cant forget that all equipment breaks down on the job, hope these things can self repair. must be water tight also.
sorry i get a bit annoyed when people downplay the real level of intelligence it takes to be a good farmer. heavy equipment operator and mechanic, soil and weather expert, futures market analyst, chemist, and a damned good businessman up to date on current technology.
I absolutely 100% completely RESPECT and APPLAUD the AMERICAN FARMER or any FARMER anywhere!
Thank you FARMERS!!!
I am for giving you better tools; but I wish to never replace you too!
We need to build Hydroponic farms that aren't sensitive to severe weather conditions or require nutrient rich soil which gets depleted and has to rest. Build it out in the desert where you have ample sunlight and mild weather. the sunlight can even be filtered of it's infrared spectrum through prisms and lenses then fiber optically channeled to an indoor area that's devoid of harmful agents and humidified for optimal growth. Once you've established that then you can build robots within the controlled environment to maintain the planting and harvesting on a conveyor belt system. All the nutrients and water is recycled saving millions.
do you want to know why hydroponics don't work so well? it's because the same nutrients that the plants are supposed to get in the soil need to be in the water, and most of the time that is either impossible or disappointingly hard and costly.
soil farming isn't outdated at all, what is outdated is the cut and slash methods of the early farmers. with the right crop rotation the soil is never drained of all nutrients, and the biomass stays in the field to help next year's growth. this was figured out after the dust bowl years.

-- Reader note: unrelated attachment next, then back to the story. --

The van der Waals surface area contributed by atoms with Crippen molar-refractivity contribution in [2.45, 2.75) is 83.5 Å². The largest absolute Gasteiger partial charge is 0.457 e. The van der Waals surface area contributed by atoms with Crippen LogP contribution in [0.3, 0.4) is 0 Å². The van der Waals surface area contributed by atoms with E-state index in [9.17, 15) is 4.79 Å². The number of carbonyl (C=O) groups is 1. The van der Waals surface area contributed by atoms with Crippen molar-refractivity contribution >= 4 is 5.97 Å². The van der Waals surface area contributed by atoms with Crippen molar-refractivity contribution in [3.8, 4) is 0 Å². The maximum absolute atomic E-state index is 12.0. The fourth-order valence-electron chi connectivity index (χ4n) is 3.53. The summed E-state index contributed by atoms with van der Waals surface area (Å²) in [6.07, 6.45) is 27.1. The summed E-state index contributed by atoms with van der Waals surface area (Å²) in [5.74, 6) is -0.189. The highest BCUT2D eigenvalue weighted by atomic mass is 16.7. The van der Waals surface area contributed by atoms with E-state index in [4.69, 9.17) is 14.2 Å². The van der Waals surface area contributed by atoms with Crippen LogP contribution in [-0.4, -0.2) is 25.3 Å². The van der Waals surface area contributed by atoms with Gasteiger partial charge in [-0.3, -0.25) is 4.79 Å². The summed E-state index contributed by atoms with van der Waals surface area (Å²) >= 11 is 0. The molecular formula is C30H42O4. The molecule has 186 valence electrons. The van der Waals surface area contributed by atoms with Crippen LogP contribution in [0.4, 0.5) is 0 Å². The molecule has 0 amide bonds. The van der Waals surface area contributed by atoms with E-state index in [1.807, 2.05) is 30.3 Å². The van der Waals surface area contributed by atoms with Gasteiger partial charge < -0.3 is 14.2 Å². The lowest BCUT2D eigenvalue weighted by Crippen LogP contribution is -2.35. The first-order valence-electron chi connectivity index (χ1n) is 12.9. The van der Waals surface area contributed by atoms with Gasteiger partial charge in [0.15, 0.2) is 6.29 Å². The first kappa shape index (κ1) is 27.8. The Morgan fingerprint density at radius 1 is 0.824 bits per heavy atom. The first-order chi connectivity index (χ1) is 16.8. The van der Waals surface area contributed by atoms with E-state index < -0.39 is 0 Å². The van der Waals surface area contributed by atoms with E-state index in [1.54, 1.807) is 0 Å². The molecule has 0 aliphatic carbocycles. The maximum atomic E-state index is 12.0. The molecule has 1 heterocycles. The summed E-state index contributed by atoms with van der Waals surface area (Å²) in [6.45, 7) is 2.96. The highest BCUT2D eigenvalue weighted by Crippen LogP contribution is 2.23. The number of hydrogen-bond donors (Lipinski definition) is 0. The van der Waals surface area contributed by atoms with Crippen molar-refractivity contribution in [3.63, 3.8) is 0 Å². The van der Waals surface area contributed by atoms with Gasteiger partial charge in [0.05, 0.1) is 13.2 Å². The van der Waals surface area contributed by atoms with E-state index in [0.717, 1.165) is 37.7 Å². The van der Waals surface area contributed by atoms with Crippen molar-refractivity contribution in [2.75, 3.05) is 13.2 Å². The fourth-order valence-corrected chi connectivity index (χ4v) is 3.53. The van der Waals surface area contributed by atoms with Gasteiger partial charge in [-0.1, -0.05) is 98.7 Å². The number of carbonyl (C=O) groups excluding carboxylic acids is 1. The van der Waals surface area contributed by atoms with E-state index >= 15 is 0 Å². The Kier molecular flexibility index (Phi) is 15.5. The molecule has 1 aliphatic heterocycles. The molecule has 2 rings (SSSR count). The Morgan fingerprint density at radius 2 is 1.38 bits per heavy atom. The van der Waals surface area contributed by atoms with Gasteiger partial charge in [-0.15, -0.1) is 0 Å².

the next step in farming is farming every piece of land that we can, for instance the DOT (department of transportation) owns a lot of land surrounding highways, most of this land's only use is that it employs a grass cutter every month or so. it used to be that it couldn't be farmed because the land was in the form of long narrow strips. but now we can because we have robots! Cities have land that isn't used and should be put to the plow.
we also have a rising number of inmates in prison, the overcrowding is literally disabling some cities. however they aren't fixing any problems while they are in there. if they were any kind of smart they would have a prison that also owned a farm. if your not going to conform to societal standards you should at least learn to be productive. i speak from experience when i say that holding down a responsibility changes the way that you think. having that kind of responsibility keeps the new inmates from being around murderers rapists and thieves every waking moment of their lives and it provides a way for the repeat offenders to learn a skill that can stick with them for the rest of their lives.
to mars or bust!
the population will stabilise at 10 billin... Whats all about this dramatisation ... ?
the idea is great though ^^
that way we have more time to consentrate on the legalisation of violent video games... oh wait.... ^^
bored? lets go mine the stars... ^^
Correct, one of the best ways to maintain order in society is to have a job or some other responsibility. A major underlying cause of the revolution in Libya and Europe is because of high unemployment. If robots replace our jobs then what? People need a purpose and a great many people like working because it gives them a sense of contributing to something. Where would money come from to by stuff robots make? You would see massive social upheaval. Instead of trying to find ways for robots to replace us we should find a way to strike a balance between robots and humans. I could see these as crop tenders but a lot of fruit and vegetables require a human touch to prevent damage to them.